Champions of Magic 2016


Alex Jarrett for RIP Productions
Charter Theatre, Preston

The third such show of its kind in the region, in little more than a month, proves there’s more magic around than you can currently shake a wand at.

Maybe it’s a dividend of TV’s insatiable talent hunts, and this show certainly returns the compliment with a stage set and big screen backdrop that owes more than a little to television production values. In its clever, and tricky, combination of the folksy approach with the fantastical, it’s also as complete a variety entertainment as seen in some time.

The appeal of magic across ages, gender, culture and ethnicity was also evident in a near-capacity crowd within the ideal proportions of the Charter Theatre. Even the close-up routines are projected, for all to marvel at, on the big screen.

The Champions themselves may make a motley crew, but they share a charm and undoubted ability in their own individual skills.

International Stage Magician of The Year Edward Hilsum, for all his youth, has some of the old-style delivery of the largely-mute magician and also proves himself a young master of misdirection.

Mentalist Alex McAleer seems to mess around in the mind as much as Derren Brown and delivers the same astonishing personal facts back to members of the audience. The sound system may not have been quite as sharp as his trickery but who cares when his friendly informality extends to interval selfies with theatregoers in the foyer?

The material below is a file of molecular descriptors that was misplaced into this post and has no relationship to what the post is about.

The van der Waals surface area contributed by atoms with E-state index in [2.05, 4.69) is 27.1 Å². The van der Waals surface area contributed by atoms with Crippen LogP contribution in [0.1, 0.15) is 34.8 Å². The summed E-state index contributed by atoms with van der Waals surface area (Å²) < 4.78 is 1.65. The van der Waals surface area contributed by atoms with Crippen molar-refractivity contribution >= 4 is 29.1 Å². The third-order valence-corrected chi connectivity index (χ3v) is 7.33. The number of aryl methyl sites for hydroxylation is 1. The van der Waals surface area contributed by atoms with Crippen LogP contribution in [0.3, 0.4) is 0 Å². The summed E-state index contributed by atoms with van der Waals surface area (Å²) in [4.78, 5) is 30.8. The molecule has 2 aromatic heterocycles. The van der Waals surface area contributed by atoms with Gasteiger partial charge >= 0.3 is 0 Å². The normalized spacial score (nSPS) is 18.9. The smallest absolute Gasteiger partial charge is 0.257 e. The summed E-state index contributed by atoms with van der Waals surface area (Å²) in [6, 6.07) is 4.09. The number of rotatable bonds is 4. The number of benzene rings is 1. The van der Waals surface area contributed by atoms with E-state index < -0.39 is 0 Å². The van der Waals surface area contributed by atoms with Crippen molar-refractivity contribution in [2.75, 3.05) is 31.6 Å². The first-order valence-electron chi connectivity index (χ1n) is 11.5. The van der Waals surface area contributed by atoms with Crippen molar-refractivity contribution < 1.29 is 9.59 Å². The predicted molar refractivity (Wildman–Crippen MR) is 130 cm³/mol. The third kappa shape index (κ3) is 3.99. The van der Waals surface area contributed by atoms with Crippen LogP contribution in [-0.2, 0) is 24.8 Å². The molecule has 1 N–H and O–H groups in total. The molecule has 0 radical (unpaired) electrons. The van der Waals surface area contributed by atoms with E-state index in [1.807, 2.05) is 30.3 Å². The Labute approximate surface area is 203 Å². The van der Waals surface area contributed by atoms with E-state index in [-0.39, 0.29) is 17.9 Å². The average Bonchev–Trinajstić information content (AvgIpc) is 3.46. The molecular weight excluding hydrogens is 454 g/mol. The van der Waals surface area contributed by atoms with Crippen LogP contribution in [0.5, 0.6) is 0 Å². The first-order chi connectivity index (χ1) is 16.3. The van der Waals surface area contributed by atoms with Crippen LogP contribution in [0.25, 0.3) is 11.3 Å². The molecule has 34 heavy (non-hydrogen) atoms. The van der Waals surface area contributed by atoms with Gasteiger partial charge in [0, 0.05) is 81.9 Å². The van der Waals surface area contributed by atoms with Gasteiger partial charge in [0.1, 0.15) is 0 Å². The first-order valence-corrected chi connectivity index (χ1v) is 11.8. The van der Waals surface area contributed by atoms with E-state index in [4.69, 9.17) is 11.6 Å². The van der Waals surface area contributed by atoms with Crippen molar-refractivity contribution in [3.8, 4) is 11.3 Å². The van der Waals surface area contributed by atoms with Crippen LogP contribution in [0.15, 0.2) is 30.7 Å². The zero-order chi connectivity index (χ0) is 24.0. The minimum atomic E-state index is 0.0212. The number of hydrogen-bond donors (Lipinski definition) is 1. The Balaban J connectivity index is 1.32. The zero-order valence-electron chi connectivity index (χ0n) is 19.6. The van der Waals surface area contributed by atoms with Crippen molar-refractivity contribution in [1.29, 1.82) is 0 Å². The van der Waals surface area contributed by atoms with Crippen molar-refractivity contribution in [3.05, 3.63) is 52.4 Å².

Likewise the near-legendary Fay Presto is not afraid to work the half-time audience in the same way, besides effortlessly serving up her take on seasoned magic ring or rope tricks.

Only a seasoned professional could sit at the stage edge and dumbfound one young fan, or baffle an entire family as she appears to plunge a bottle clear through dad’s chest.

The BIG tricks are saved to last, but come served in a spoof Las Vegas style, complete with a sultry silks performer, by grand if apparently guileless illusionists Young and Strange.

Theirs is actually a highly-sophisticated comedy double act delivered with faux naivety. It ends in a conjuring climax that will be seared on several retinas as well as memories... and left someone at Preston Guild Hall with a lot of Hoovering.

David Upton